The Most Common Eye Injuries for Athletes
Whether it’s a youngster playing recreational league sports or a professional athlete, eye injuries are a common occurrence in many sports. From baseball and basketball to football, hockey, and numerous other sports, sustaining an eye injury can be very serious. Not only can it prevent the person from playing the sport they love, but it can in some cases have an impact on many other aspects of their lives. To learn more about the most common eye injuries for athletes and how they can be prevented, here are some important tips to keep in mind.
A very common eye injury in contact sports, blunt eye trauma occurs when one athlete comes in direct contact with another athlete or misjudges the speed or direction of an object, such as a baseball. Not only can this type of injury damage the eye, but other parts of the face as well. If the blunt trauma is minor, a person may wind up only with a black eye, which is actually bleeding under the eyelid. However, if the blunt trauma is severe, the results can be a detached retina, ruptured eyeball, or an orbital fracture, which is having broken bones around the eyeball.
Happening when broken glass or other debris penetrate the eye, these injuries can be very serious depending upon the depth of the penetration. In many cases, athletes can suffer permanent vision loss, which keeps them from playing the sport they love and also severely impacts many other parts of their life as well.
An injury that happens when the outer surface of the eye is scratched, corneal abrasions are not quite as serious as penetrating injuries or blunt trauma injuries. However, they are some of the most painful eye injuries athletes can sustain. Common injuries in baseball and basketball, these injuries can often be prevented by wearing safety glasses or goggles while participating in the sport. In most situations, corneal abrasions happen in basketball when one player’s fingernail scrapes against the eye of their opponent, or when a baseball player slides into a base and kicks up debris into their face.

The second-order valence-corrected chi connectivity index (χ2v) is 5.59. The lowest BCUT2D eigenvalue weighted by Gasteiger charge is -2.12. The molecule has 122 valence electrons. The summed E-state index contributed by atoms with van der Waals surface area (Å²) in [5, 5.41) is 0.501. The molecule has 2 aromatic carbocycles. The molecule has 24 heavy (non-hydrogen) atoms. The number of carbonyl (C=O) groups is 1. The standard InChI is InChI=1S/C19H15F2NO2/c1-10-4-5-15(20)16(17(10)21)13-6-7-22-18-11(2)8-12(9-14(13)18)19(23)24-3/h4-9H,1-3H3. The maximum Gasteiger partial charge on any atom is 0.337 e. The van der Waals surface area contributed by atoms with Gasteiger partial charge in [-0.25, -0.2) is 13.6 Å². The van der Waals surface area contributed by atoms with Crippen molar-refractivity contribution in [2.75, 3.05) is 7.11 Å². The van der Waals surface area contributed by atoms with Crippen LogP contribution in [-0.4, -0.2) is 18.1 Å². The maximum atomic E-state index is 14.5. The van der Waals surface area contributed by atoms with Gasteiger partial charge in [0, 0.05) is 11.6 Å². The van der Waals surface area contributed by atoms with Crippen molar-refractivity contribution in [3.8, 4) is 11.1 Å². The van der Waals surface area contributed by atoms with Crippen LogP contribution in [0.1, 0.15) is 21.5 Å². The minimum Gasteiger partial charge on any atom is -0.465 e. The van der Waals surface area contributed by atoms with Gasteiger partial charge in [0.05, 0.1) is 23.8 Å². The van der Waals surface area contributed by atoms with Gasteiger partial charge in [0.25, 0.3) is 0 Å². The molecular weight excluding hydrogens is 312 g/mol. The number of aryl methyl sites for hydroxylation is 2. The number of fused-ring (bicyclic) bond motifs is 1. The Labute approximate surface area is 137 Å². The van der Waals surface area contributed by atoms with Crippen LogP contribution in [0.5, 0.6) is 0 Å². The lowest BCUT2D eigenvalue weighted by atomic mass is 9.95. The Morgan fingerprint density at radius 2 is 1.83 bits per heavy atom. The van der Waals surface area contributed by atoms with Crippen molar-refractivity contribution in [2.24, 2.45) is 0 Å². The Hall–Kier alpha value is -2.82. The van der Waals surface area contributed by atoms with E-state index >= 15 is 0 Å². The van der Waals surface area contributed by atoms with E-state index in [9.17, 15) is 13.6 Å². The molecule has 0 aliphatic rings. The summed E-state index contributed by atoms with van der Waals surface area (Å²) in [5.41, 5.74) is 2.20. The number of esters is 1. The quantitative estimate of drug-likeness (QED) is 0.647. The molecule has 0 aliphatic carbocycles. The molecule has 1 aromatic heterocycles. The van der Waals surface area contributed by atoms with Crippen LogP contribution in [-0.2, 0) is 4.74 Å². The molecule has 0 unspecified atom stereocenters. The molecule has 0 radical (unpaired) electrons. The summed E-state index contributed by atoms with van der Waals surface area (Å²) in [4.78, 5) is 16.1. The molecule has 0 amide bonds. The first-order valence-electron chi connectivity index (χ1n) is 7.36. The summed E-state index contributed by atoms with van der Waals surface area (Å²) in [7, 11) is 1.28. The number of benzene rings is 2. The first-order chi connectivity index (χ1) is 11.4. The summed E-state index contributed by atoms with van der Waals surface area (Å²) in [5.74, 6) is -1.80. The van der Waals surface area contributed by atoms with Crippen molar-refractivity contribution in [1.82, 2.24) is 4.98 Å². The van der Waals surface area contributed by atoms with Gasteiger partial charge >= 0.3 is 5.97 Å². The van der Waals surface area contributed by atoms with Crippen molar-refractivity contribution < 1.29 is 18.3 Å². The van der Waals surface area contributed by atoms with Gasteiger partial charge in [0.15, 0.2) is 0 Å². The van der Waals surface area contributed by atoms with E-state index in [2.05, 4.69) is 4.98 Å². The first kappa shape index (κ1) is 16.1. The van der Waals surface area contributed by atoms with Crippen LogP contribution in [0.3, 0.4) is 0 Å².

Caused by prolonged exposure to the ultraviolet rays of the sun, radiation injuries are more common in winter than any other time. A common injury to athletes who participate in skiing, they can also happen in warmer weather to those who surf or participate in other water sports where the sun reflects off the water. However, whether the sun reflects off of snow or water, the results can be serious for athletes. Vision loss or damage to retinas are common, but with prompt treatment from medical professionals, most of these types of injuries are treated with satisfactory long-term results.
Injuries that sound very serious, chemical burns usually happen on playing fields where powders and spray paints have been used to mark yard lines, end zones, or other parts of the field. These injuries happen when the chemicals and paints are kicked up in the air and are blown into the eyes of the athletes. In cases where chemicals such as acid or alkali are present in the paint, the results can be permanent blindness. However, since most of these paints now use much milder chemicals, injuries are usually limited to eye irritation, burning, and excessive tearing. By washing the eyes with cold water or sterile saline solutions as soon as possible, athletes can usually return to the playing field within a matter of minutes.
While any of these eye injuries can be potentially very serious, the good news is that medical advances have now made it possible to help athletes minimize the damage they may sustain to their eyes. And along with this, more and more athletes now use facial protection equipment such as goggles, glasses, or face shields for their helmets in an attempt to protect their eyes. By doing so, athletes of all ages and in various sports can not only protect their eyes, but also continue to play the sports they love.